While Mitsubishi has completely fallen off the performance car market in the US since the disconnection of the Evo, back in the 1990s they had a ton of really great little performance cars like Evo, Eclipse, and Galant. The engine which powered those cars is the 4G63 which we’ve done a video on in the past.
Since that video has released a lot of you guys have asked for a video comparing the 4G63 vs the 4G64. After all, they’re from the same engine family and have some differences, but have a lot of similarities.
The Basic Info
Before we dive in too far, we should cover some of the really basic stuff first. As may or may not know, both the 4G63 and 4G64 are part of Mitsubishi’s Sirius engine family, which followed the naming scheme they used at the time.
The Sirius engine family started back in 1976 and it’s still in production today.
It’s important to note that many of the cars of the vehicles currently use some engine from the Sirius are not from Mitsubishi. Mitsubishi stills rely on the Sirius family, but it’s mostly being used by Chinese auto manufacturers such as Great Wall Motors.
The 4G63 specifically, started back in 1980 and is still being used by a handful of Chinese companies today. The 4G64, on the other hand, started in 1983 and is also still being used in China.
In case you were curious, the naming convention includes 4 is for the number of cylinders, the G is for gasoline, the 6 refers to the engine family, the final number refers to the engine itself, and if it’s a turbocharged engine it will have T at the end of its nice, such as 4G63T.
I would list off the different applications that use the 4G63 and 4G64, however, that list would incredibly long and boring, so instead I’ll put it down in the description for those of you who are interested.
With the basic stuff out of the way, let’s look a little bit more in-depth at these engines. Starting with the 4G63, we’ve got a 2.0l displacement with an 85mm bore and 88mm stroke, some DOHC and some SOHC engines, a really strong cast-iron block, some variants feature Mitsubishi’s MIVEC variable valve timing system, and some of them are turbocharged.
The earliest 1st gen DSM engines are known as 6-bolt engines, because of their 6-bolts holding the flywheel to the crankshaft. Later 4G63 engines are known as 7-bolt engines.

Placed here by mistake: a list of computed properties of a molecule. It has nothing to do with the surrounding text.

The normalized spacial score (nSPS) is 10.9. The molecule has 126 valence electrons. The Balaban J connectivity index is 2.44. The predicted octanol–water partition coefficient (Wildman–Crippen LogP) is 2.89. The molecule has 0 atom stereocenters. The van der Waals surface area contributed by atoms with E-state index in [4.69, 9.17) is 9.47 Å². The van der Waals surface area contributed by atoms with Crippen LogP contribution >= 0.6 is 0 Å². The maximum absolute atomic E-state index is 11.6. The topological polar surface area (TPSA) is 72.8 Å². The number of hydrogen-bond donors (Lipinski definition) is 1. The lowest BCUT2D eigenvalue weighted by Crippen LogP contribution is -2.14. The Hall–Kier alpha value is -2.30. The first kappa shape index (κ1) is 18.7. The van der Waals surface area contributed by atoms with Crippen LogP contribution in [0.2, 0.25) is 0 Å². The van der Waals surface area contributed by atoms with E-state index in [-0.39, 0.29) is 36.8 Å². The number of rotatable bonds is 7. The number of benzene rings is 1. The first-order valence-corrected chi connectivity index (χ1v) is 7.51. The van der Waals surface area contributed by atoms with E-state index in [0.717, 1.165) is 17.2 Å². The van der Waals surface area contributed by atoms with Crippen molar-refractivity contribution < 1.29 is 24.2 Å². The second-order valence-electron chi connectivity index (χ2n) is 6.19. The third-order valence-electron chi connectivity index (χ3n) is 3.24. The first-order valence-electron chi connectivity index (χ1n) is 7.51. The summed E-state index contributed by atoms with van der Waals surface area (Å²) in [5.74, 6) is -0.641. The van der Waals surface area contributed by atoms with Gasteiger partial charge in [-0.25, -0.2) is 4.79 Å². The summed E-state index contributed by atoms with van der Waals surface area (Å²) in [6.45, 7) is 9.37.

It’s important to note that there are a significant amount of differences between 6-bolt and 7-bolt 4G63s, but most of the differences revolve around rotating assembly.
Looking at the 4G64, the biggest and most obvious difference is the displacement. Everyone calls it a 2.4L, but technically it has 2351cc of displacement but we just round up to 2.4 liters.
The increase in displacement was mostly achieved through increasing the stroke to 100mm, but the bore was also increased to 86.5mm which is just slightly bigger than the 4G63’s bore.
Aside from the increased displacement, the blocks of the 4G63 and the 4G64 are incredibly similar including the fact that there a 6-bolt and 7-bolt variant of the 4G64.
The differences between the 6-bolt and 7-bolt 4G64 are mostly found in the rotating assembly. Another important distinction between both engines is that the 4G64 has 6mm higher deck height.
Earlier 6-bolt had a heavy and inefficient rotating assembly which ultimately decreases total efficiency, so Mitsubishi’s used a lighter rotating assembly in the later 7-bolt engines.
What’s interesting, is that these engines are so incredibly similar that you can interchange a lot of the parts to give yourself a unique engine.
What mean by this, is that you can 4G63 block and use a 4G64 crank with stock 150mm connecting rods and an offset pin piston to build a 2.3L stroker motor.
You can do the opposite and put a 4G63 crank inside a 4G64 block to create a 2.1-liter destroked engine. It’s important to note that if you’re swapping around cranks, it needs to come from the same generation engine.
Both engines came with either a single overhead cam or dual overhead cam cylinder head. For the most part, the heads on both engines are incredibly similar and mostly interchangeable.
You can even fit a 7-bolt head to a 6-bolt or the other way around, with some minor work. Not too surprisingly, the DOHC heads provide much better flow and overall a lot more performance compared to the SOHC heads.
Internally, both engines are similar, but the connecting rods, pistons, and crank are different between both engines. On the 4G64 you’re going to find higher compression ratio pistons which can quickly become a problem if you’re looking to run a lot of boost. For forced induction applications, it’s best to run low compression ratio pistons.
Really, the N/A 4G63 and 4G64 are similar with the biggest difference coming down to the displacement. If you were to look at the 4G63T, the differences are more significant since it’s heavily beefed up for forced induction.
Realistically, the 4G63T was designed as a race engine for use with Mitsubishi’s rally racing ventures and it’s arguably one of the best turbocharged four-cylinder engines ever produced.
Which One is Better?
If you were to look at this from a high level and answer the question of which one is better, the 4G63 or 4G64, it depends on the specifics. If you’re looking at N/A engines, the extra of the 4G64 is great for low-end torque and drivability, but if you’re looking at forced induction engines, 4G63T is the answer.
If you’re talking about modified engines and which one is better to build for your street car, it’s pretty common to see a 4G64 with a 4G63T head and turbo setup, because buying a 4G64 engine is quite a bit cheaper than buying a full 4G63T engine. At the same time, a 4G63T head is pretty expensive, so some people just resort to building a DOHC 4G64 with a turbo strapped to it.